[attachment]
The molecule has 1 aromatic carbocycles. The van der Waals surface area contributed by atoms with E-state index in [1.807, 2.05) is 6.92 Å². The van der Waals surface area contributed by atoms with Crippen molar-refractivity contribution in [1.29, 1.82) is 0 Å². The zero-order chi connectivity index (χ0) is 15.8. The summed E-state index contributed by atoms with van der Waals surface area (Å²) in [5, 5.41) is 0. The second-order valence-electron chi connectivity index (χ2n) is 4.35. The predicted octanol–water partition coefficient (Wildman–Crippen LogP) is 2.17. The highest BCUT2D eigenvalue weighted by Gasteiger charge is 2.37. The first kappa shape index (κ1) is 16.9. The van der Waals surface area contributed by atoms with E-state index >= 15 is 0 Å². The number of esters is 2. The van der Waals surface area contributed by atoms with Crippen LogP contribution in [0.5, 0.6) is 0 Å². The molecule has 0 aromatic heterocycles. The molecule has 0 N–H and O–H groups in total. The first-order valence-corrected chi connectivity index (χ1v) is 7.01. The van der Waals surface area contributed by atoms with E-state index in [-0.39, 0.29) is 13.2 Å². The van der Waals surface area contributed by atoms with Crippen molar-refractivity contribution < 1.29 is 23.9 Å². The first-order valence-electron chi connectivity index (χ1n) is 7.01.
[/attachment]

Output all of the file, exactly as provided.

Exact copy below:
The molecule has 1 aromatic carbocycles. The van der Waals surface area contributed by atoms with E-state index in [1.807, 2.05) is 6.92 Å². The van der Waals surface area contributed by atoms with Crippen molar-refractivity contribution in [1.29, 1.82) is 0 Å². The zero-order chi connectivity index (χ0) is 15.8. The summed E-state index contributed by atoms with van der Waals surface area (Å²) in [5, 5.41) is 0. The second-order valence-electron chi connectivity index (χ2n) is 4.35. The predicted octanol–water partition coefficient (Wildman–Crippen LogP) is 2.17. The highest BCUT2D eigenvalue weighted by Gasteiger charge is 2.37. The first kappa shape index (κ1) is 16.9. The van der Waals surface area contributed by atoms with E-state index >= 15 is 0 Å². The number of esters is 2. The van der Waals surface area contributed by atoms with Crippen LogP contribution in [0.5, 0.6) is 0 Å². The molecule has 0 aromatic heterocycles. The molecule has 0 N–H and O–H groups in total. The first-order valence-corrected chi connectivity index (χ1v) is 7.01. The van der Waals surface area contributed by atoms with E-state index in [-0.39, 0.29) is 13.2 Å². The van der Waals surface area contributed by atoms with Crippen molar-refractivity contribution < 1.29 is 23.9 Å². The first-order valence-electron chi connectivity index (χ1n) is 7.01.